What is it?
Marijuana is a name given to the plant Cannabis Sativa when used as a drug. The main active chemical is tetrahydrocannabinol, or THC, which moves quickly through the bloodstream to the brain and other organs. (NIDA)

Professional and Academic Risks
Having a drug conviction on your record can impact your academic and professional careers! Drug convictions may affect your financial aid and disqualify you for scholarships. Not only that, but many schools will kick you out if you receive a drug conviction!

Drug convictions can also have a large effect on your professional career: you may find it difficult to find government jobs, jobs selling controlled substances (pharmaceuticals), and jobs requiring licenses (transportation, medical, legal etc).

Legal Risks
Missouri has some of the harshest marijuana laws in the country!

Possessing Selling
35g or less Misdemeanor
Max 1 year prison
$1k fine
35g or less Felony
Max 7 years in prison
$5k fine
35g-30kg Felony
Max 7 years in prison
$5k fine
35g-30kg Felony
5-15 years in prison
$5k-$20k fine

Driving under the influence of any drug is illegal, so you can potentially get a DUI if driving while high.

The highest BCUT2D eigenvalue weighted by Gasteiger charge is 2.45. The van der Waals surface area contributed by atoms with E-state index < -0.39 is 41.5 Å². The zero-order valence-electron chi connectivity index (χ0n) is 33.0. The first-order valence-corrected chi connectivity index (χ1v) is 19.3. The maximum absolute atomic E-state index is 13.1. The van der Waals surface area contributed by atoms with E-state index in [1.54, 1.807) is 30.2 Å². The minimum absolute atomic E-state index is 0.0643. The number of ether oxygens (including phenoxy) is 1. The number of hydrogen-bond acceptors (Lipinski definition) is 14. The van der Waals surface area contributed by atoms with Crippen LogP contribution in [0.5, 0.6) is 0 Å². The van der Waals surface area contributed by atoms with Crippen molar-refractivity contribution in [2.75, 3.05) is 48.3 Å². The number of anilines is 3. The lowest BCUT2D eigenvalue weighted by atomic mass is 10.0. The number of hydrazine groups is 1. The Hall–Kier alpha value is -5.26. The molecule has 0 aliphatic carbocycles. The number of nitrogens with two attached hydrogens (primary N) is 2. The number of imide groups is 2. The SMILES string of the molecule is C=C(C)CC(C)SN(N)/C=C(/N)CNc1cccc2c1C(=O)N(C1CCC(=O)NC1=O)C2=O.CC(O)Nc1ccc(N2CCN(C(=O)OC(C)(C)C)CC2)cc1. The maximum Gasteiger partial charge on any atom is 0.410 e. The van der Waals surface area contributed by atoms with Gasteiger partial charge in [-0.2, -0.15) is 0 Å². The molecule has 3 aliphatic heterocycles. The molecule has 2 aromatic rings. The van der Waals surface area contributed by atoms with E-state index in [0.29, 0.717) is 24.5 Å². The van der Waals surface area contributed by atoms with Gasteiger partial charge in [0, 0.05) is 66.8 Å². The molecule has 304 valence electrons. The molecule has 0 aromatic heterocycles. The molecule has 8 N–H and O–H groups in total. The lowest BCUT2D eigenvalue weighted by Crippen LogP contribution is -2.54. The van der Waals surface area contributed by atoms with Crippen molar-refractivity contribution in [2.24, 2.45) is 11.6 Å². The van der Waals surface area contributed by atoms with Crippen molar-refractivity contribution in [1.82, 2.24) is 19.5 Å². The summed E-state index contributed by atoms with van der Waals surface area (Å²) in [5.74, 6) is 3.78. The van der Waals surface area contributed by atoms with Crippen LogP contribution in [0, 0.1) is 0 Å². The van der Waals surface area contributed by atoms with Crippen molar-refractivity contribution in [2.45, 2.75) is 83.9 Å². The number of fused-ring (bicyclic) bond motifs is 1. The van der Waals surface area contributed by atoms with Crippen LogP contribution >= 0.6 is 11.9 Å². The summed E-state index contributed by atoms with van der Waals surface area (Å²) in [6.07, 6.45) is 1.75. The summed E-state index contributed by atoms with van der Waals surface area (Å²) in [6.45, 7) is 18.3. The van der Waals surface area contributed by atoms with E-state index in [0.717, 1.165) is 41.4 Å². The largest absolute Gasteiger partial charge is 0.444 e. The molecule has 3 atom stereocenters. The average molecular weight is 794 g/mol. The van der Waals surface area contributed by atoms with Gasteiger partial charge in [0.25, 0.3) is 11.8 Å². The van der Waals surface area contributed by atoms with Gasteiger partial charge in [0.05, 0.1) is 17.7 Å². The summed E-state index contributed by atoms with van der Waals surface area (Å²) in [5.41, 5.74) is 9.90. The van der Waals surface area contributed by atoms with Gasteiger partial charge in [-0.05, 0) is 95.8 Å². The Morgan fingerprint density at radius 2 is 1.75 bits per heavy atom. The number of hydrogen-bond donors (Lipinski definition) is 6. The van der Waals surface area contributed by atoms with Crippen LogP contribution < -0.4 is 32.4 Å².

Marijuana is often thought to be a harmless drug but it actually has many negative effects on users’ body and life!

Marijuana increases your heart rate and blood pressure! In the first hour after smoking you’re 4.8x more likely to have a heart attack! It can also increase your risk of lung infections and lower your body’s resistance to common illnesses!

Marijuana can impair your memory and ability to learn new things. Your ability to problem-solve and retain information can also be greatly reduced.

Using marijuana can result in mood and personality changes and can distort your perceptions of reality (sights, sounds, time, and touch).

Not only can Marijuana decrease sex drive, it also can lower sperm production in men and cause irregular menstrual cycles in women.

Though many use marijuana as a sleep aid, some studies report that marijuana actually throws off your sleep cycle! It also increases next day daytime sleepiness, anxiety, irritability, fatigue and jumpiness.

While there is no official evidence, many report a decrease in motivation when using marijuana.

Long-term marijuana use can lead to addiction and dependence.

Potential for Addiction Getting Help
Marijuana addiction, like any kind of addiction, can be tough to battle on your own. If you are looking to quit using marijuana, consult a medical doctor or your campus health or counseling services. If you would like to talk to someone or find a local treatment facility, call 1-800-662-HELP.

Two-three weeks after discontinued use, some users will face the withdrawal.

Symptoms Dealing with Withdrawal

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of Missouri college students,
88% believe the typical student uses marijuana

76% do not use marijuana

The following resources were consulted:
National Institute on Drug Abuse (NIDA): http://www.drugabuse.gov/
Data from MCHBS, 2013